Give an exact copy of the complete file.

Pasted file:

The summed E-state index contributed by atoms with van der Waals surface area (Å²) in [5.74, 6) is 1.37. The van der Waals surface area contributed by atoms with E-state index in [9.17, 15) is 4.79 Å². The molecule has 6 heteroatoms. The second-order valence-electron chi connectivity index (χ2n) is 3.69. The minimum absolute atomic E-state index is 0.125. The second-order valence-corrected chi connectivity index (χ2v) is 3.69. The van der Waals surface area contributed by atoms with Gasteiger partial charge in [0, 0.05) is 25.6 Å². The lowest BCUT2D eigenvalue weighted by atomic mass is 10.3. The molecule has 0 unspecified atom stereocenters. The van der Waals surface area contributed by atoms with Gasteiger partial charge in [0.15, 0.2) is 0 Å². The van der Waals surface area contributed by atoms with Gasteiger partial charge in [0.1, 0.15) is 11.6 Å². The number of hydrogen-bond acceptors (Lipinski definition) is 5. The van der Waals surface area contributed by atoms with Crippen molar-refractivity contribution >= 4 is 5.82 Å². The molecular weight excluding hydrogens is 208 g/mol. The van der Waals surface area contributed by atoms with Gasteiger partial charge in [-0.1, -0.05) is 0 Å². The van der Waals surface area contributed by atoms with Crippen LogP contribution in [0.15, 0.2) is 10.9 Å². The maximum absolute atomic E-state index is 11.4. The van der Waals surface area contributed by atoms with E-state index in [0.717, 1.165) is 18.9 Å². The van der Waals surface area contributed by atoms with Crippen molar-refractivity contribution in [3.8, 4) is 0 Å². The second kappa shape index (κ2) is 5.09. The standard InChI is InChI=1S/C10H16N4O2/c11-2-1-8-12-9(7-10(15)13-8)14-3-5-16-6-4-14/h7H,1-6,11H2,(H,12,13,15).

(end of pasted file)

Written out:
The summed E-state index contributed by atoms with van der Waals surface area (Å²) in [5.74, 6) is 1.37. The van der Waals surface area contributed by atoms with E-state index in [9.17, 15) is 4.79 Å². The molecule has 6 heteroatoms. The second-order valence-electron chi connectivity index (χ2n) is 3.69. The minimum absolute atomic E-state index is 0.125. The second-order valence-corrected chi connectivity index (χ2v) is 3.69. The van der Waals surface area contributed by atoms with Gasteiger partial charge in [0, 0.05) is 25.6 Å². The lowest BCUT2D eigenvalue weighted by atomic mass is 10.3. The molecule has 0 unspecified atom stereocenters. The van der Waals surface area contributed by atoms with Gasteiger partial charge in [0.15, 0.2) is 0 Å². The van der Waals surface area contributed by atoms with Gasteiger partial charge in [0.1, 0.15) is 11.6 Å². The number of hydrogen-bond acceptors (Lipinski definition) is 5. The van der Waals surface area contributed by atoms with Crippen molar-refractivity contribution >= 4 is 5.82 Å². The molecular weight excluding hydrogens is 208 g/mol. The van der Waals surface area contributed by atoms with Gasteiger partial charge in [-0.1, -0.05) is 0 Å². The van der Waals surface area contributed by atoms with Crippen LogP contribution in [0.15, 0.2) is 10.9 Å². The maximum absolute atomic E-state index is 11.4. The van der Waals surface area contributed by atoms with E-state index in [0.717, 1.165) is 18.9 Å². The van der Waals surface area contributed by atoms with Crippen molar-refractivity contribution in [3.8, 4) is 0 Å². The second kappa shape index (κ2) is 5.09. The standard InChI is InChI=1S/C10H16N4O2/c11-2-1-8-12-9(7-10(15)13-8)14-3-5-16-6-4-14/h7H,1-6,11H2,(H,12,13,15).